Howell: Naomi, tell me about the WASDE report as it relates to the soybean market.

Blohm: That was the one that was a little bit more bearish because we were anticipating that we would see the reduced harvested acres come in, we were anticipating seeing lower yields and we got neither, nothing. So it was absolutely unchanged from the October numbers and that was the bearish surprise on there. And then add to it the USDA reduced demand for the soybean crush. So ending stocks ended up increasing when we all thought that they would be decreasing so now we have ending stocks at 475 mill on bushels, which was up from 460 last month, still a lot better than where we were just a year ago, by all means, but I'd really think forward we're going to see that yield number come down for soybeans. With producers I'm talking to it's just quite variable as far as what is out there. And then we still need to I think see the harvested acre number come down too.

Howell: And the other question I had was the USDA said that they were going to adjust the Minnesota and the Dakotas’s acreage number. Was there any indication of that in this report?

Blohm: I didn't see anything. And so they said if needed they would announce that information so I guess it wasn't needed is the only thing I could think of.

Howell: Okay, I guess it's something we'll have to continue to watch. Naomi, I've got a social media question for you. As you look at what's going on in both the grain and livestock industry, outside of those too though, should producers be looking at locking in energy, fuel, etc.? And what strategies would you recommend? Prepay? Options? Futures?

Blohm: So whatever you can do in your cash market definitely be looking at it. Overall the propane cost in general, as the show had reported, it is still lower. It's higher in the past couple of weeks because of what has been going on. But I would do what you can do to lock that in going forward. Global demand I think can pick up. China this week actually did a deal with Saudi Aramco to lock in crude oil needs from them. So to me that says that the demand is still going to be there in general for energies so lock in cash first, always do that first, and then if you needed to do anything with reownership then you could look at call options or futures depending on your risk tolerance.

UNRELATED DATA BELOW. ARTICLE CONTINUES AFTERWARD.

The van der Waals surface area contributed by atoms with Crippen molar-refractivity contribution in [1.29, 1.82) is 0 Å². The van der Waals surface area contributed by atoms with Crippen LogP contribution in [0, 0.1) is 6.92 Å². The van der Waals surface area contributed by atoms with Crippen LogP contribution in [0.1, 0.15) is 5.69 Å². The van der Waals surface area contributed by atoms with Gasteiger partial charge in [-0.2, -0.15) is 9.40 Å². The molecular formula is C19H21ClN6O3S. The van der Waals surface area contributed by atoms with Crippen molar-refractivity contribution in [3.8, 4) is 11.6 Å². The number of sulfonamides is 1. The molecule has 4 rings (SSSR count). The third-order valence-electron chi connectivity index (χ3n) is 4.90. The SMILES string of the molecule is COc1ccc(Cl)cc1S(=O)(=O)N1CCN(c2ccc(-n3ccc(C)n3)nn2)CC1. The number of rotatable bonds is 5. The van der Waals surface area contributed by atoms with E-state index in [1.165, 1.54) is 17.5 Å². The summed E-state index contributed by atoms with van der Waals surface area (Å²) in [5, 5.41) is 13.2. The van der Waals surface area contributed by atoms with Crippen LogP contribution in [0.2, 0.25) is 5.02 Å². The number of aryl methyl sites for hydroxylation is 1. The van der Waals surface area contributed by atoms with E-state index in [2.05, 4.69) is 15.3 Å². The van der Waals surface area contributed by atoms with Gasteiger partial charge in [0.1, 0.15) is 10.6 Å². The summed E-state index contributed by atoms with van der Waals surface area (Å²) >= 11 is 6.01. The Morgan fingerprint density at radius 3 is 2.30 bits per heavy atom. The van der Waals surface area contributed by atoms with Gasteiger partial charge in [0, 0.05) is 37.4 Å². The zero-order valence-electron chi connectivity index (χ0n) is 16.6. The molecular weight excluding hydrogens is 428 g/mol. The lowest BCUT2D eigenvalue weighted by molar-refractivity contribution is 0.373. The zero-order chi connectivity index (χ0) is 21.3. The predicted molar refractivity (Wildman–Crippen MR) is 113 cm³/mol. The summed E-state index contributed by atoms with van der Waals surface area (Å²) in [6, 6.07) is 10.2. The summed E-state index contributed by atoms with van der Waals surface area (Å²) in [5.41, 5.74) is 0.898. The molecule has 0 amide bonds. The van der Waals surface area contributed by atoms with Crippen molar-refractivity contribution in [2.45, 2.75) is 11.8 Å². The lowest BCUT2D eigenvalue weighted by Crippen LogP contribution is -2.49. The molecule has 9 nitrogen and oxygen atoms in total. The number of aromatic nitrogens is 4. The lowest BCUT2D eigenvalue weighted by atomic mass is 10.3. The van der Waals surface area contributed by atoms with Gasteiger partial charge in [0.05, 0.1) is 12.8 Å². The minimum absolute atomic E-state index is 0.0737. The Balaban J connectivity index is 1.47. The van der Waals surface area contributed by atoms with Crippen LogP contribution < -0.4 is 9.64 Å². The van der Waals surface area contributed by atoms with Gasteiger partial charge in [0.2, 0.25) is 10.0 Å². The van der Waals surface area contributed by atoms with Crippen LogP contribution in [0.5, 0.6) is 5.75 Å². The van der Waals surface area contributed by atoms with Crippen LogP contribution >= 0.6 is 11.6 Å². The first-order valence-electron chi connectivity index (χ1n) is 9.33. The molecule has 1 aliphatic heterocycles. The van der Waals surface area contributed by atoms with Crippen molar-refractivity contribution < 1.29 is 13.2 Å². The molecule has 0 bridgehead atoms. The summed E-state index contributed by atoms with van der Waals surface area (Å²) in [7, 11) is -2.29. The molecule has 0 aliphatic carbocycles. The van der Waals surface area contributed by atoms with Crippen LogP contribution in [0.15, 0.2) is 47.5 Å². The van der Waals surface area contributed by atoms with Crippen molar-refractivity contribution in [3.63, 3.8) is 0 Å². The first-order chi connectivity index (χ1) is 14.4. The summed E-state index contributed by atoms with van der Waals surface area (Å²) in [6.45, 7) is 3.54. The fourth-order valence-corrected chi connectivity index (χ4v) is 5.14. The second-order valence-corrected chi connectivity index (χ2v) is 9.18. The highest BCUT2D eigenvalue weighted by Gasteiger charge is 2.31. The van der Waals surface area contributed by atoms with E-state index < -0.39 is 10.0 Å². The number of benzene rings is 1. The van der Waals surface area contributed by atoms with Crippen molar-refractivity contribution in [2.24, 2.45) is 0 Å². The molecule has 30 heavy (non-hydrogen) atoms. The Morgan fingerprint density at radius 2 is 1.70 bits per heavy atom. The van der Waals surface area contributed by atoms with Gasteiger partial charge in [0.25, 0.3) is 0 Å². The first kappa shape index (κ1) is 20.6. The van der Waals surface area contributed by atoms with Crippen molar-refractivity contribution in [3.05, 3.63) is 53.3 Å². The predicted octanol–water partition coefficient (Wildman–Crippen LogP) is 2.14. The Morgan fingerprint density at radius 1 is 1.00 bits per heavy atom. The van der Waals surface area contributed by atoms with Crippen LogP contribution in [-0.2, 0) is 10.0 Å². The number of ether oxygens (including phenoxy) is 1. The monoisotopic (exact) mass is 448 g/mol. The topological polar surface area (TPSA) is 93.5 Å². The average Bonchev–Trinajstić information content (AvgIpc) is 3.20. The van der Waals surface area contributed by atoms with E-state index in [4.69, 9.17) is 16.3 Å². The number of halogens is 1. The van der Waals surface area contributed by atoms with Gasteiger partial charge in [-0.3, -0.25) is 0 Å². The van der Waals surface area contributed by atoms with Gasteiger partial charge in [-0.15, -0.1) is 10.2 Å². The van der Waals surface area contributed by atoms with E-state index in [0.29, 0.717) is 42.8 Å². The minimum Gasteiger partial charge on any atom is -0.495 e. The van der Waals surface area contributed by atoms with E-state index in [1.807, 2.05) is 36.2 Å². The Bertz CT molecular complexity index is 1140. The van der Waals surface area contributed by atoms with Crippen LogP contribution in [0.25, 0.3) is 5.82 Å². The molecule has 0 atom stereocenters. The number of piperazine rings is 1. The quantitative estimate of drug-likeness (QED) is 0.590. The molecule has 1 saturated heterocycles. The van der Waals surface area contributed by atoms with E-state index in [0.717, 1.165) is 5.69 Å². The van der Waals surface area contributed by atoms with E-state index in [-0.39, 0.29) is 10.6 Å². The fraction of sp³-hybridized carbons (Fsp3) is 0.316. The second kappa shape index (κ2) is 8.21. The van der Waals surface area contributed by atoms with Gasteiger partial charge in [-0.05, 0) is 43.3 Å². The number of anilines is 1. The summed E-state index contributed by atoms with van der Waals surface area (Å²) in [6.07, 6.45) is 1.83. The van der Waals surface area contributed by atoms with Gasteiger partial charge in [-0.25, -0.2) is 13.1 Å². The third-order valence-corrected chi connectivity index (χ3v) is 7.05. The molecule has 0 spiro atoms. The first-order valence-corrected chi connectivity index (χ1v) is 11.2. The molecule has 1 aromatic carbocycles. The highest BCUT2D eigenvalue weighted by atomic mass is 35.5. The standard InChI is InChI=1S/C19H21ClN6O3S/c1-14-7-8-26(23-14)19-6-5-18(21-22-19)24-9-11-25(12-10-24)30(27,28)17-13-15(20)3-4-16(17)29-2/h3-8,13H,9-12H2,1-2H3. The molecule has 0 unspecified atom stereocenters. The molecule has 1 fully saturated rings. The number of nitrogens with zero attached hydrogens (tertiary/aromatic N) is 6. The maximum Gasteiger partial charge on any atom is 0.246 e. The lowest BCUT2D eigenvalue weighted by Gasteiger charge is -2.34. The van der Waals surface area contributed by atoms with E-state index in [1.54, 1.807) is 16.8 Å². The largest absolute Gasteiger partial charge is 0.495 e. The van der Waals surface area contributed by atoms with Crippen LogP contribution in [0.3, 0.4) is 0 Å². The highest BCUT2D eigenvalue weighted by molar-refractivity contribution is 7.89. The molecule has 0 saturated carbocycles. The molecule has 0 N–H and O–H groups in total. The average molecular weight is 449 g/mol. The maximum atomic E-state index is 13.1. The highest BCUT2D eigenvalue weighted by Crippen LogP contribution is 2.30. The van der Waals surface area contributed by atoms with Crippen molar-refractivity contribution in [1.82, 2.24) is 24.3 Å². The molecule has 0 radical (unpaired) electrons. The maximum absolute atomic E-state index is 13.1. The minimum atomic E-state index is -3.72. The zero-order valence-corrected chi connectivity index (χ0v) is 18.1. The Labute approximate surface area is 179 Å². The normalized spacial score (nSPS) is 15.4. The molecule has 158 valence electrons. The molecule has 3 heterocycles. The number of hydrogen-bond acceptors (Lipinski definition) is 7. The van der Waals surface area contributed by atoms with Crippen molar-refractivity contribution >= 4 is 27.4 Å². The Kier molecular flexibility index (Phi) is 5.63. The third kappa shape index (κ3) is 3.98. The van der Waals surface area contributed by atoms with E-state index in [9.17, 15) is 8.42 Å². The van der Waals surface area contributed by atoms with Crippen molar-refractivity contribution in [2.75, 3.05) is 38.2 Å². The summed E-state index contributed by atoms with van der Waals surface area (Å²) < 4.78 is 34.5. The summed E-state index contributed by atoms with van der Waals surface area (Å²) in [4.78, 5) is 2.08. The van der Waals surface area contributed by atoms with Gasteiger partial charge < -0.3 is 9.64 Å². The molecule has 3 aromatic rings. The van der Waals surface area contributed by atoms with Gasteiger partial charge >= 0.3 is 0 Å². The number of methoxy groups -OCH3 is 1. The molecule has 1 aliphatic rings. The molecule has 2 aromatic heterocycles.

Howell: Naomi, I'm going to take one more social media question. Looking at the dairy market this week they pulled back 58 cents. We've got a question here from Gary Rasmussen on Twitter. Dairy prices are finally looking up. Any hurdles in the near or distant future?

Blohm: So the quick recap on the milk price is that for 13 trading sessions the cheese market just kept running higher and so the Class III futures milk prices was following up with it. The November contract was able to get over $20, December contract got also to the $20 area and then on Thursday of this week the black barrel price for cheese crashed and it was about 7 cents lower and so then that was the cue for milk prices to just have a quick recovery lower but it was almost limit down, 75 cents. And so that was a little bit of an aggressive correction. But going forward what we need to keep an eye on of course is the cheese demand because in general it's really good domestically and then I think with our export markets to keep an eye on that as well between what we export for dairy products to China and Mexico. And then the next milk production report I'll be very curious to see if the production has just maintained or if we're going to start to see it decrease a little bit because of the less animals. And then also with the feed issues and the feed quality issues too. That will be something to watch. So front month contracts this may be about as good as it gets but I don't think it's going to just totally fall apart. Deferred contracts have yet to be seen what they can do.